Cal-ICMA Tackles the Issues That Managers Find Most Challenging
Kevin Duggan, Frank Benest, Jan Perkins, and Kevin O'Rourke
Managers and elected officials can build effective working relationships, in turn creating more effective local governments.
27 March 2016
Have you ever:
If so, you are not alone. These are only a few of the challenges for city and county managers identified in a 2015 study by Cal-ICMA—the official state affiliate for ICMA members in California.
While local government management can be uniquely interesting, fulfilling, and meaningful, there are also unique challenges that are a natural part of the profession. Some in California believe that the profession in our state can do more to promote effective council-manager relationships, and therefore, the success of city and county managers.
Cal-ICMA, with the support of a grant from Bob Murray and Associates, undertook an effort to identify the most significant challenges faced by managers and to identify strategies to help managers address them. An additional goal was to determine how to make existing resources more readily available while identifying resource gaps and developing recommendations to fill those gaps.
This project, titled the City/County Managers Survival Skills Project, resulted in the report Challenges and Strategies: Maximizing Success for City and County Managers in California.
Cal-ICMA formed a project team of staff and volunteers, and also created a 25-member advisory group of managers working throughout California. The advisory committee convened through conference calls and e-mails to serve as a sounding board on a number of critical aspects of the project.
The use of both a survey and focus groups was determined to be the best way to obtain the views of more than 500 managers in the state.
With input from the advisory committee and using SurveyMonkey, an online survey was set up to obtain manager input regarding major job challenges and techniques to address them.
The project also collected a variety of demographic information. The survey garnered an approximate 50 percent response rate with slightly more than 250 responses.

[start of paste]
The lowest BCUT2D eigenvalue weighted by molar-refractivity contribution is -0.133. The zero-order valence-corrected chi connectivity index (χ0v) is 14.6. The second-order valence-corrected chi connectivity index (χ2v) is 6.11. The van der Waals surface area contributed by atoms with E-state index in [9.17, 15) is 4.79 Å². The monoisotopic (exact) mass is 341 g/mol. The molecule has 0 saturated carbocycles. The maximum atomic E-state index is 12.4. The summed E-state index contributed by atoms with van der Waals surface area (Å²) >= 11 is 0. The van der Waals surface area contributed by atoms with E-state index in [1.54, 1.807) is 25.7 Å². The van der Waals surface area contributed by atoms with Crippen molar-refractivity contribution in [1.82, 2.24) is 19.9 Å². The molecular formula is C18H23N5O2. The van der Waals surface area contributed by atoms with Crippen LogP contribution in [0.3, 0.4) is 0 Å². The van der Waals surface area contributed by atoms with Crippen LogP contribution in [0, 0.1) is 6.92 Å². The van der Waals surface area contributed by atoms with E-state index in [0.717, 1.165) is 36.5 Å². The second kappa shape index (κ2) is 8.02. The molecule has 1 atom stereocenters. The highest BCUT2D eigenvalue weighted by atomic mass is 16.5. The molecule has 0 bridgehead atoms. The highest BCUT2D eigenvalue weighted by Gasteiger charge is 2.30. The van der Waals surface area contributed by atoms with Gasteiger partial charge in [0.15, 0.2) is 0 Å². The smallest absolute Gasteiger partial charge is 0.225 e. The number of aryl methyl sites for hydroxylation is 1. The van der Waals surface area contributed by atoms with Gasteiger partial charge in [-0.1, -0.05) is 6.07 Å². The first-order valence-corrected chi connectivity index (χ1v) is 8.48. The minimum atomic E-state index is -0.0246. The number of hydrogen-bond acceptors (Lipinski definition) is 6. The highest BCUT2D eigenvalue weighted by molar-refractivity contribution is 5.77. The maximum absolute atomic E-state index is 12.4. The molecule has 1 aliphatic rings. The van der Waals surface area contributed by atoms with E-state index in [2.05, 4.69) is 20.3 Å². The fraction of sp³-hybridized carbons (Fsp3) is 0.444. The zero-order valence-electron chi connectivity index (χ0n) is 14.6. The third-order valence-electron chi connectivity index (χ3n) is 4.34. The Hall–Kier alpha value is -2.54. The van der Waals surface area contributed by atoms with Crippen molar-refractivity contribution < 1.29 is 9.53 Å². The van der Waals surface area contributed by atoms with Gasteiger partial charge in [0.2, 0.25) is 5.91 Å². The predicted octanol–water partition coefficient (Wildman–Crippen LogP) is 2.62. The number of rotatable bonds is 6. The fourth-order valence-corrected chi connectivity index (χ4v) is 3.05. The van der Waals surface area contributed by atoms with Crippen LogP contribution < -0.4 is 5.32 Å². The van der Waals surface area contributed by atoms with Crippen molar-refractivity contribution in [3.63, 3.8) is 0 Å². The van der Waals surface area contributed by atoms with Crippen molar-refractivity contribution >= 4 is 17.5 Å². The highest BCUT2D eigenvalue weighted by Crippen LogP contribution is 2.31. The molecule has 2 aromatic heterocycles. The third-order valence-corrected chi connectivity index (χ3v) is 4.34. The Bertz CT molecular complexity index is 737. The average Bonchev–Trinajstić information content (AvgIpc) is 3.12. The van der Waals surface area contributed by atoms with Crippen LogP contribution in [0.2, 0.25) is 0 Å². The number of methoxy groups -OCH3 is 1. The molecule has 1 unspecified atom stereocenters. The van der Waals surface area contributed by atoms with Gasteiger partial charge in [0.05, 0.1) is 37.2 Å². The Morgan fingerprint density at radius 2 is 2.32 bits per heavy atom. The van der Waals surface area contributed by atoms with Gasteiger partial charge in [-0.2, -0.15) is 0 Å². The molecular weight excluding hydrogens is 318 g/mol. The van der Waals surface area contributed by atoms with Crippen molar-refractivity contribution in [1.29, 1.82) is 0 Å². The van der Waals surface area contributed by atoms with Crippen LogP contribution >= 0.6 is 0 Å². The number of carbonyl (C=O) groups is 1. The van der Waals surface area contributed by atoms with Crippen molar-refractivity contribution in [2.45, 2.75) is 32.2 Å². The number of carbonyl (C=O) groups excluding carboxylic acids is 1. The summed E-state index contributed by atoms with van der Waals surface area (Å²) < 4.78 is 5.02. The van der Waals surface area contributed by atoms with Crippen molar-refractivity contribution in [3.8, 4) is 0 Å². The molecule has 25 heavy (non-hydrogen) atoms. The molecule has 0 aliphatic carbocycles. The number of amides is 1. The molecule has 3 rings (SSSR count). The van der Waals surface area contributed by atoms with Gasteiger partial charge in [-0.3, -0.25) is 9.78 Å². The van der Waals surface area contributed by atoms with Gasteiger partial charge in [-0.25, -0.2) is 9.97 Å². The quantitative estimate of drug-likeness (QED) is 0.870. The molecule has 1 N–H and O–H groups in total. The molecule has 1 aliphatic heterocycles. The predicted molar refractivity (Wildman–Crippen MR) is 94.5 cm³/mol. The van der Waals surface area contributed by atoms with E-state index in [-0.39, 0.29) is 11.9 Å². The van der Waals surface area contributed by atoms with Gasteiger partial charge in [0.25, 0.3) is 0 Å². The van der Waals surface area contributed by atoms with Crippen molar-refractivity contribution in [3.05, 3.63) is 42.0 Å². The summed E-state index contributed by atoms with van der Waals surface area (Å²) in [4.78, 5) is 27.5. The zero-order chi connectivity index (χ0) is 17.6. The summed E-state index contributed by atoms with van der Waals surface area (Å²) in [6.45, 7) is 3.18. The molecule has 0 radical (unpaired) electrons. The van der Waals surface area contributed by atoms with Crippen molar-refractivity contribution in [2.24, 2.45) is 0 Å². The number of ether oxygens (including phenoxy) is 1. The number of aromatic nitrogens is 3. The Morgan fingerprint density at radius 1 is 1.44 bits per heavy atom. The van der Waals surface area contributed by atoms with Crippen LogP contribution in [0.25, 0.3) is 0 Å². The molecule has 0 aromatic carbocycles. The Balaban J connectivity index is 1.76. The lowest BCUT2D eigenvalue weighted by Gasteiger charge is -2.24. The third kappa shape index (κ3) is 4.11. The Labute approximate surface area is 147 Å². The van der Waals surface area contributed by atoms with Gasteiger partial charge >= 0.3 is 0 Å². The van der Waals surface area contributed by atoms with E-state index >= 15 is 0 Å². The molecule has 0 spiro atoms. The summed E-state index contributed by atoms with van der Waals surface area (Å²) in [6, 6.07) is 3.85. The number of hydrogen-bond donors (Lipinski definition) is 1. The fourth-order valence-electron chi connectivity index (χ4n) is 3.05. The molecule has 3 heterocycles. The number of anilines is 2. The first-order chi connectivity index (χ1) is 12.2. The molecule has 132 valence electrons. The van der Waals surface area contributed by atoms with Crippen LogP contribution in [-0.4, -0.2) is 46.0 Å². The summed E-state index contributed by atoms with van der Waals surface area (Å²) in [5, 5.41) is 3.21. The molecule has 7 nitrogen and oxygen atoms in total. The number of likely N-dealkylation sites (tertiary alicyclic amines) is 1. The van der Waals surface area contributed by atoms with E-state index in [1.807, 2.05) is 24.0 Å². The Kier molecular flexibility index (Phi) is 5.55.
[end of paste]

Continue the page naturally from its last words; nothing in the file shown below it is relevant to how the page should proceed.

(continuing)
Here are noteworthy findings from the survey:
Most significant professional challenges faced. These include:
Most frequent challenges faced in working with elected officials. These include:
In response to a question of whether technical or relationship issues represented managers’ greatest challenge, the challenge of relationships rated much higher by a 69 percent to 31 percent rate.
In response to a question regarding the techniques used by managers to strengthen their relationship with their governing board, the response was:
Respondents also had the option of providing narrative responses to the question regarding their greatest challenges. Key themes derived from these responses were:
The second phase of the project involved convening eight focus groups around the state with a combined participation of 75 city and county managers. The goal of the focus groups was to review and comment on the survey findings and to gather additional information regarding primary areas of concern.
The goal also was to develop recommendations to address these concerns and to begin to identify resources to help managers deal with these challenges.
Primary areas of concern identified in focus groups. These include:
The focus groups then brainstormed potential strategies to help address these challenges. Here is a sampling of the ideas and recommendations from the focus groups:
Based on the information generated by the survey and focus groups, a series of short and potential long-term recommendations were developed. These recommendations were premised on the need to coordinate efforts with other local government professional organizations within the state and the need to establish priorities based on resource availability.
Short-term recommended actions. These include:
Potential long-term actions and initiatives. Recommendations from the survey and the focus groups also identified a variety of followup and long-term actions. These include:
Cal-ICMA, the League of California Cities, the Institute for Local Government, and the California City Management Foundation have joined forces to begin implementation of the report’s recommendations.
Here are the priority actions to be undertaken first:
1. Development of effective governance attributes and model protocols for effective council-manager relations.
2. Development of an online compendium and repository of council-manager relations resources.
3. Identification of existing resources and development of new resources to assist first-time local government managers.
4. Strengthening of regional peer support and peer coaching programs/alternatives.
5. Development of program content for specific League of California Cities conferences on the topic of council-manager relations and effective governance.
This comprehensive assessment of the challenges facing California city and county managers has initiated an important dialogue regarding how managers can be more successful in their roles. This effort also has the potential of providing important resources to elected officials to help them partner with their managers to maximize organizational and community success.
All of us are hopeful that the initiatives and the resources resulting from this work will help support effective working relationships between managers and the elected officials for whom they work, in turn creating more effective local governments.
Challenges and Strategies: Maximizing Success for City and County Managers in California can be read at icma.org/challenges+strategies.
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